A trade dispute in the offing?

A trade dispute in the offing?
The World Trade Organization has ruled that the European Union paid Airbus SE billions in illegal subsidies, thereby hurting its competitor Boeing. The ruling brings the..

The World Trade Organization has ruled that the European Union paid Airbus SE billions in illegal subsidies, thereby hurting its competitor Boeing. The ruling brings the end a dispute that began in 2004 of $22 billion over subsidised European financing for Airbus.


Airbus SE is a European multinational corporation that designs, manufactures, and sells civil and military aeronautical products worldwide. Boeing is an American multinational corporation that is primarily known for designing, manufacturing, and selling airplanes. It also manufactures rotorcrafts, rockets, and satellites across the world. It is the largest global aircraft manufacturers.

In July 2004, former Boeing CEO Harry Stonecipher accused Airbus of abusing a 1992 bilateral EU-US agreement providing for disciplines for large civil aircraft support from governments. Airbus is given reimbursable launch investment (RLI), called "launch aid" by the US, from European governments with the money being paid back with interest plus indefinite royalties, but only if the aircraft is a commercial success. Boeing disputed these claims. However, WTO ruled in August 2010 and in May 2011 that Airbus had received improper government subsidies through loans with below market rates from several European countries. In another ruling in February 2011, WTO found that Boeing had received local and federal aid in violation of WTO rules.

This isn’t the first time America and the EU have fought over providing illegal subsidies to companies in their regions. The US has earlier claimed that Airbus receives illegal subsidies in Europe. The trade court in September ruled in Boeing’s favour in another case brought by the EU. For details regarding that case, click here.

World Trade Organization

The WTO was created in 1995 and hears disputes between countries over trade and creates fundamental principles of a global multilateral trading system. It is the only international organization handling the regulations of trade between countries. The organization’s primary objective is to make sure that trade flows as predictably, effortlessly, efficiently, and freely as possible, across nations.


The WTO has ruled that the European Union had failed to remove support for the world's largest airliner, the A380, and Europe's newest long-haul plane, the A350, which are both part of Airbus’ fleet. The organization stated that this had caused losses for Boeing and US aerospace workers.

The US Trade Representative (USTR) has accused the Airbus of getting $22 billion in state aid by European nations in order to launch A380 and A350 jets. The USTR noted that this caused losses for Boeing.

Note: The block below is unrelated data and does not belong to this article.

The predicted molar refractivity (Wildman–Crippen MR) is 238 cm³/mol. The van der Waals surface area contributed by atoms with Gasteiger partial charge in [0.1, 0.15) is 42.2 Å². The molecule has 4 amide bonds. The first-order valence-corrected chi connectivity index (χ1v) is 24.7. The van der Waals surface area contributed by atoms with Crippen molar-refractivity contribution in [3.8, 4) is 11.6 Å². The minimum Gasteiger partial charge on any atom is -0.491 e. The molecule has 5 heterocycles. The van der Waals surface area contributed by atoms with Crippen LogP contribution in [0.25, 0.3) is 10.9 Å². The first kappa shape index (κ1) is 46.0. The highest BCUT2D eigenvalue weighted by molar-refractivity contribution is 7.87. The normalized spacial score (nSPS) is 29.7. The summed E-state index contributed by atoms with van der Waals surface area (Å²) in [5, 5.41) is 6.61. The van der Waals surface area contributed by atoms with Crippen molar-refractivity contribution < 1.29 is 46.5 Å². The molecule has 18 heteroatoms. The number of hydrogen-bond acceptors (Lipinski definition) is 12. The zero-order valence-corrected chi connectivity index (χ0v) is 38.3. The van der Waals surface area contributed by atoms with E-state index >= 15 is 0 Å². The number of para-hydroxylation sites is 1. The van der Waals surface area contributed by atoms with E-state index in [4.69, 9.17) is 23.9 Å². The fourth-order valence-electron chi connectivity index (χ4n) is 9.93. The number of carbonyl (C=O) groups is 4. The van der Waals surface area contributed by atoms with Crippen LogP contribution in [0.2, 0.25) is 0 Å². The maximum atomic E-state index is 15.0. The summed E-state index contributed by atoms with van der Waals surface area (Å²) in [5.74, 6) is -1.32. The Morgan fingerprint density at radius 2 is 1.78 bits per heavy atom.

Boeing chairman and chief executive Dennis Muilenburg celebrated the WTO ruling and noted in a statement: "Today's final ruling sends a clear message: disregard for the rules and illegal subsidies are not tolerated."

Airbus, meanwhile, has stated that Boeing itself will be under similar scrutiny soon. The company’s chief executive Tom Enders said: "Of course, today's report is really only half the story - the other half coming out later this year will rule strongly on Boeing's subsidies and we'll see then where the balance lies." He was referring to the fact, the same appellate body will soon rule upon the kind of subsidies Boeing received from the American government. He added, “Despite Boeing’s rhetoric, it is clear that their position today is straightforward healthy: they have half the market and a full order book, they have clearly not been damaged by Airbus repayable loans.”

European Union has maintained that the WTO report “rejects the vast majority of the US allegations that the EU had not complied with the WTO findings.” Commissioner Malmström said: "Today the WTO Appellate Body, the highest WTO court, has definitively rejected the US challenge on the bulk of EU support to Airbus, and agreed that the EU has largely complied with its original findings. Significantly, it dismissed the vast majority of the US claims that this support had damaged Boeing's aircraft sales. The EU will now take swift action to ensure it is fully in line with the WTO's final decision in this case. Also, we look forward to the upcoming ruling by the Appellate Body on US compliance with the WTO findings of the massive and persistent government support to Boeing."

The WTO ruling goes beyond a trade dispute between Boeing and Airbus – it is also likely to cause tensions in trade ties between US and Europe. It has opened the door for the American government to impose billions of dollars in retaliatory sanctions on European imports.

“President Trump has been clear that we will use every available tool to ensure free and fair trade benefits American workers,” Robert Lighthizer, the United States trade representative, said after the ruling. “Unless the E.U. finally takes action to stop breaking the rules and harming U.S. interests, the United States will have to move forward with countermeasures on E.U. products.”

“The broader context — of tariffs and unilateral trade measures — is unpleasant and makes this a poorly timed development,” said Richard Aboulafia, vice president of analysis at Teal Group Corporation, a consulting firm in Fairfax, Va. “But there is still the hope of a negotiated settlement and perhaps even a new set of mutually agreed rules.”


Our assessment is that the development of large aircrafts requires a huge amount of money. The best source of finance is government. We believe that this is happening not only in the US and Europe, but also in Russia and China, who are both funding major civil aircraft programs.